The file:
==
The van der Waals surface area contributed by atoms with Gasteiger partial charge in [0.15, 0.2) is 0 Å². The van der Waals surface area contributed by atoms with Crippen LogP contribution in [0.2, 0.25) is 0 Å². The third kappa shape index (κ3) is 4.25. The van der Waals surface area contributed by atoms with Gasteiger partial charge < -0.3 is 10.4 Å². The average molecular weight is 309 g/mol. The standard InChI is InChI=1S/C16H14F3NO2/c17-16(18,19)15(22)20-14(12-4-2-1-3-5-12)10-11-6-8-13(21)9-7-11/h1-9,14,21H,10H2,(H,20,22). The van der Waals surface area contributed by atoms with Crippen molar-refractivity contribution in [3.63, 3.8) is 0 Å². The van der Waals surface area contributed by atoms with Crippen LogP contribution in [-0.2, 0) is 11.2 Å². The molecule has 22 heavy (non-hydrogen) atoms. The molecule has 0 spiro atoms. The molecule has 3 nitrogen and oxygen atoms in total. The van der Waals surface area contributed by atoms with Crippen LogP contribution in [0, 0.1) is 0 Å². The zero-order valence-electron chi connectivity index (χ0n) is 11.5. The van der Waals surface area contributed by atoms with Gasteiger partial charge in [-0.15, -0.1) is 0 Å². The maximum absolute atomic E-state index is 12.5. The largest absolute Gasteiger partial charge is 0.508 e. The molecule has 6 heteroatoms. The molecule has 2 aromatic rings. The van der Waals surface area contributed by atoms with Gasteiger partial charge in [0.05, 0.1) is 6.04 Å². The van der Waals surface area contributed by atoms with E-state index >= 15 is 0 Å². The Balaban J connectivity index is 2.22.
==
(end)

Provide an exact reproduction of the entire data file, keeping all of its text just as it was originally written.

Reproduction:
The van der Waals surface area contributed by atoms with Gasteiger partial charge in [0.15, 0.2) is 0 Å². The van der Waals surface area contributed by atoms with Crippen LogP contribution in [0.2, 0.25) is 0 Å². The third kappa shape index (κ3) is 4.25. The van der Waals surface area contributed by atoms with Gasteiger partial charge < -0.3 is 10.4 Å². The average molecular weight is 309 g/mol. The standard InChI is InChI=1S/C16H14F3NO2/c17-16(18,19)15(22)20-14(12-4-2-1-3-5-12)10-11-6-8-13(21)9-7-11/h1-9,14,21H,10H2,(H,20,22). The van der Waals surface area contributed by atoms with Crippen molar-refractivity contribution in [3.63, 3.8) is 0 Å². The van der Waals surface area contributed by atoms with Crippen LogP contribution in [-0.2, 0) is 11.2 Å². The molecule has 22 heavy (non-hydrogen) atoms. The molecule has 0 spiro atoms. The molecule has 3 nitrogen and oxygen atoms in total. The van der Waals surface area contributed by atoms with Crippen LogP contribution in [0, 0.1) is 0 Å². The zero-order valence-electron chi connectivity index (χ0n) is 11.5. The van der Waals surface area contributed by atoms with Gasteiger partial charge in [-0.15, -0.1) is 0 Å². The maximum absolute atomic E-state index is 12.5. The largest absolute Gasteiger partial charge is 0.508 e. The molecule has 6 heteroatoms. The molecule has 2 aromatic rings. The van der Waals surface area contributed by atoms with Gasteiger partial charge in [0.05, 0.1) is 6.04 Å². The van der Waals surface area contributed by atoms with E-state index >= 15 is 0 Å². The Balaban J connectivity index is 2.22.